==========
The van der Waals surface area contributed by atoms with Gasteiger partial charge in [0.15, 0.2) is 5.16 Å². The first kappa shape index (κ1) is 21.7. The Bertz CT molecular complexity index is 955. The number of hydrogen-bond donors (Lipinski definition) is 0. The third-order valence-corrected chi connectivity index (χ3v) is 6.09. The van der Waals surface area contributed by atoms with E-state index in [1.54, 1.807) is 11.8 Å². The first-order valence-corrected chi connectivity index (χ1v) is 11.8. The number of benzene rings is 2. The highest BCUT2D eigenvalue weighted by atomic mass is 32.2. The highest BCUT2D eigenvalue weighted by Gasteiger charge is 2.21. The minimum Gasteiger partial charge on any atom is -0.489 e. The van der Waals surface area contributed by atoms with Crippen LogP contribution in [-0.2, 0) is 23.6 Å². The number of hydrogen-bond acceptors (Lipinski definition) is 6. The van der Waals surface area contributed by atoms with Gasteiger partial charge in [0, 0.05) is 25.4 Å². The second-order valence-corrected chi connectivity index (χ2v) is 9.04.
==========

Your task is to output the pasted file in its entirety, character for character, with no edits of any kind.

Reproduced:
The van der Waals surface area contributed by atoms with Gasteiger partial charge in [0.15, 0.2) is 5.16 Å². The first kappa shape index (κ1) is 21.7. The Bertz CT molecular complexity index is 955. The number of hydrogen-bond donors (Lipinski definition) is 0. The third-order valence-corrected chi connectivity index (χ3v) is 6.09. The van der Waals surface area contributed by atoms with E-state index in [1.54, 1.807) is 11.8 Å². The first-order valence-corrected chi connectivity index (χ1v) is 11.8. The number of benzene rings is 2. The highest BCUT2D eigenvalue weighted by atomic mass is 32.2. The highest BCUT2D eigenvalue weighted by Gasteiger charge is 2.21. The minimum Gasteiger partial charge on any atom is -0.489 e. The van der Waals surface area contributed by atoms with Crippen LogP contribution in [-0.2, 0) is 23.6 Å². The number of hydrogen-bond acceptors (Lipinski definition) is 6. The van der Waals surface area contributed by atoms with Gasteiger partial charge in [0, 0.05) is 25.4 Å². The second-order valence-corrected chi connectivity index (χ2v) is 9.04.